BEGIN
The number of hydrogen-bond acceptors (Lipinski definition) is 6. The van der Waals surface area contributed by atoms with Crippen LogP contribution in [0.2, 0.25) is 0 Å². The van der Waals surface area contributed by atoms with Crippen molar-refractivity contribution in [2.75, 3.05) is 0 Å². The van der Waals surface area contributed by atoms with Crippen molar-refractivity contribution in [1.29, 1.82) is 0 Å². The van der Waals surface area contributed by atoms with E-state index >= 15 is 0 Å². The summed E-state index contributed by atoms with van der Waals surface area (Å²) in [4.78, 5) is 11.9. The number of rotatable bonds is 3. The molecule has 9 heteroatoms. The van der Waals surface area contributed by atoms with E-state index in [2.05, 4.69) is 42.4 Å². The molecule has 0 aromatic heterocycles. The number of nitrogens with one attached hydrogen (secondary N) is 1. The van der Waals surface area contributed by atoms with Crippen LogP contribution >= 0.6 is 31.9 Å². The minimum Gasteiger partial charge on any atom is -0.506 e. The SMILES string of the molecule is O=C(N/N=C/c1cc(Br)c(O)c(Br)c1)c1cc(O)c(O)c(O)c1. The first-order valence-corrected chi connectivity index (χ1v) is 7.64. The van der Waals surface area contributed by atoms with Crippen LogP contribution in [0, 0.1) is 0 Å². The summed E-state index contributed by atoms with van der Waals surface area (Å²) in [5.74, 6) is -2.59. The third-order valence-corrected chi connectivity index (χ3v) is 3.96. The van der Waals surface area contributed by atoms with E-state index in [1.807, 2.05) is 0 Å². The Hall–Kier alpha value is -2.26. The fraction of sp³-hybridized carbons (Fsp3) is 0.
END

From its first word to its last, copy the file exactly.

The number of hydrogen-bond acceptors (Lipinski definition) is 6. The van der Waals surface area contributed by atoms with Crippen LogP contribution in [0.2, 0.25) is 0 Å². The van der Waals surface area contributed by atoms with Crippen molar-refractivity contribution in [2.75, 3.05) is 0 Å². The van der Waals surface area contributed by atoms with Crippen molar-refractivity contribution in [1.29, 1.82) is 0 Å². The van der Waals surface area contributed by atoms with E-state index >= 15 is 0 Å². The summed E-state index contributed by atoms with van der Waals surface area (Å²) in [4.78, 5) is 11.9. The number of rotatable bonds is 3. The molecule has 9 heteroatoms. The van der Waals surface area contributed by atoms with E-state index in [2.05, 4.69) is 42.4 Å². The molecule has 0 aromatic heterocycles. The number of nitrogens with one attached hydrogen (secondary N) is 1. The van der Waals surface area contributed by atoms with Crippen LogP contribution >= 0.6 is 31.9 Å². The minimum Gasteiger partial charge on any atom is -0.506 e. The SMILES string of the molecule is O=C(N/N=C/c1cc(Br)c(O)c(Br)c1)c1cc(O)c(O)c(O)c1. The first-order valence-corrected chi connectivity index (χ1v) is 7.64. The van der Waals surface area contributed by atoms with Crippen LogP contribution in [0, 0.1) is 0 Å². The summed E-state index contributed by atoms with van der Waals surface area (Å²) in [5.74, 6) is -2.59. The third-order valence-corrected chi connectivity index (χ3v) is 3.96. The van der Waals surface area contributed by atoms with E-state index in [1.807, 2.05) is 0 Å². The Hall–Kier alpha value is -2.26. The fraction of sp³-hybridized carbons (Fsp3) is 0.